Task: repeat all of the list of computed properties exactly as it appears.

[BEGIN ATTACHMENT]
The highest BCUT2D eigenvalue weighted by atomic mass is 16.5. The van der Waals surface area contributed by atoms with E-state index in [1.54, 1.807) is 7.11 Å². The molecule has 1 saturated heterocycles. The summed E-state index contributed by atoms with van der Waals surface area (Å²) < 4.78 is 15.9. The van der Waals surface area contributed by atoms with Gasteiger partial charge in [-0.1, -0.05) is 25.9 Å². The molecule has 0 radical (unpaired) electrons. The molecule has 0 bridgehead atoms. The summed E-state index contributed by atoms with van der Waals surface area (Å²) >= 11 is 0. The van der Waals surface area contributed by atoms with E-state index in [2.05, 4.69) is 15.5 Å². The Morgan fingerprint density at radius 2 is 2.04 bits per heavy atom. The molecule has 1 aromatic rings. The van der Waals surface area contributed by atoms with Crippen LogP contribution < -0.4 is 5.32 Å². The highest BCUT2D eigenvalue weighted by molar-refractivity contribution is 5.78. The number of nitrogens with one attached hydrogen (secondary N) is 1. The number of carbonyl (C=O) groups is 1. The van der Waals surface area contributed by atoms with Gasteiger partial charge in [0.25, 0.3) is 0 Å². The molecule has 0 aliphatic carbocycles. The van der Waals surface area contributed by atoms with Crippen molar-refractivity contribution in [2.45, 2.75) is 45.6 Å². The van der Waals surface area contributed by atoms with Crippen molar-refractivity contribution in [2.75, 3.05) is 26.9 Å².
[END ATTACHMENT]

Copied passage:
The highest BCUT2D eigenvalue weighted by atomic mass is 16.5. The van der Waals surface area contributed by atoms with E-state index in [1.54, 1.807) is 7.11 Å². The molecule has 1 saturated heterocycles. The summed E-state index contributed by atoms with van der Waals surface area (Å²) < 4.78 is 15.9. The van der Waals surface area contributed by atoms with Gasteiger partial charge in [-0.1, -0.05) is 25.9 Å². The molecule has 0 radical (unpaired) electrons. The molecule has 0 bridgehead atoms. The summed E-state index contributed by atoms with van der Waals surface area (Å²) >= 11 is 0. The van der Waals surface area contributed by atoms with E-state index in [2.05, 4.69) is 15.5 Å². The Morgan fingerprint density at radius 2 is 2.04 bits per heavy atom. The molecule has 1 aromatic rings. The van der Waals surface area contributed by atoms with Crippen LogP contribution < -0.4 is 5.32 Å². The highest BCUT2D eigenvalue weighted by molar-refractivity contribution is 5.78. The number of nitrogens with one attached hydrogen (secondary N) is 1. The number of carbonyl (C=O) groups is 1. The van der Waals surface area contributed by atoms with Gasteiger partial charge in [0.25, 0.3) is 0 Å². The molecule has 0 aliphatic carbocycles. The van der Waals surface area contributed by atoms with Crippen molar-refractivity contribution in [2.45, 2.75) is 45.6 Å². The van der Waals surface area contributed by atoms with Crippen molar-refractivity contribution in [2.75, 3.05) is 26.9 Å².